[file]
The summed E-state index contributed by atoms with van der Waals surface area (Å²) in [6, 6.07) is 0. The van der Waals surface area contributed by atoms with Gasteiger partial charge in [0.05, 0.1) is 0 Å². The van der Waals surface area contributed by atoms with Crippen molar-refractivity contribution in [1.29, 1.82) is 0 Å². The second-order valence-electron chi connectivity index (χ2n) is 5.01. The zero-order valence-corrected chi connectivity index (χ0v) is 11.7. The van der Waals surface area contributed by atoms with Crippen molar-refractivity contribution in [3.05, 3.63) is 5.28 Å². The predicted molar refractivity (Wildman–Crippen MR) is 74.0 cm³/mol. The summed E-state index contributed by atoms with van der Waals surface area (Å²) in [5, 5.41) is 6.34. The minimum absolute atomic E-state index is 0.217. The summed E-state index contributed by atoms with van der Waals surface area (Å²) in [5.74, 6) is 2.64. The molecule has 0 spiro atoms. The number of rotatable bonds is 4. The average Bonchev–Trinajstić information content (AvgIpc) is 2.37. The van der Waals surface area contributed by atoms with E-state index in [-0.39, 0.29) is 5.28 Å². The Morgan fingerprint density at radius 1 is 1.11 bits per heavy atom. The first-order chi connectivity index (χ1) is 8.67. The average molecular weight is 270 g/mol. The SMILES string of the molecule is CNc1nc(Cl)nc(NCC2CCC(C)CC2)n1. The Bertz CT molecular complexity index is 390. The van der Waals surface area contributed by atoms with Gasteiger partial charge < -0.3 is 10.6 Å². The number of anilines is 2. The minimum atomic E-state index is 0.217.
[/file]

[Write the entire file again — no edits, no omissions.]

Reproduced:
The summed E-state index contributed by atoms with van der Waals surface area (Å²) in [6, 6.07) is 0. The van der Waals surface area contributed by atoms with Gasteiger partial charge in [0.05, 0.1) is 0 Å². The van der Waals surface area contributed by atoms with Crippen molar-refractivity contribution in [1.29, 1.82) is 0 Å². The second-order valence-electron chi connectivity index (χ2n) is 5.01. The zero-order valence-corrected chi connectivity index (χ0v) is 11.7. The van der Waals surface area contributed by atoms with Crippen molar-refractivity contribution in [3.05, 3.63) is 5.28 Å². The predicted molar refractivity (Wildman–Crippen MR) is 74.0 cm³/mol. The summed E-state index contributed by atoms with van der Waals surface area (Å²) in [5, 5.41) is 6.34. The minimum absolute atomic E-state index is 0.217. The summed E-state index contributed by atoms with van der Waals surface area (Å²) in [5.74, 6) is 2.64. The molecule has 0 spiro atoms. The number of rotatable bonds is 4. The average Bonchev–Trinajstić information content (AvgIpc) is 2.37. The van der Waals surface area contributed by atoms with E-state index in [-0.39, 0.29) is 5.28 Å². The Morgan fingerprint density at radius 1 is 1.11 bits per heavy atom. The first-order chi connectivity index (χ1) is 8.67. The average molecular weight is 270 g/mol. The SMILES string of the molecule is CNc1nc(Cl)nc(NCC2CCC(C)CC2)n1. The Bertz CT molecular complexity index is 390. The van der Waals surface area contributed by atoms with Gasteiger partial charge < -0.3 is 10.6 Å². The number of anilines is 2. The minimum atomic E-state index is 0.217.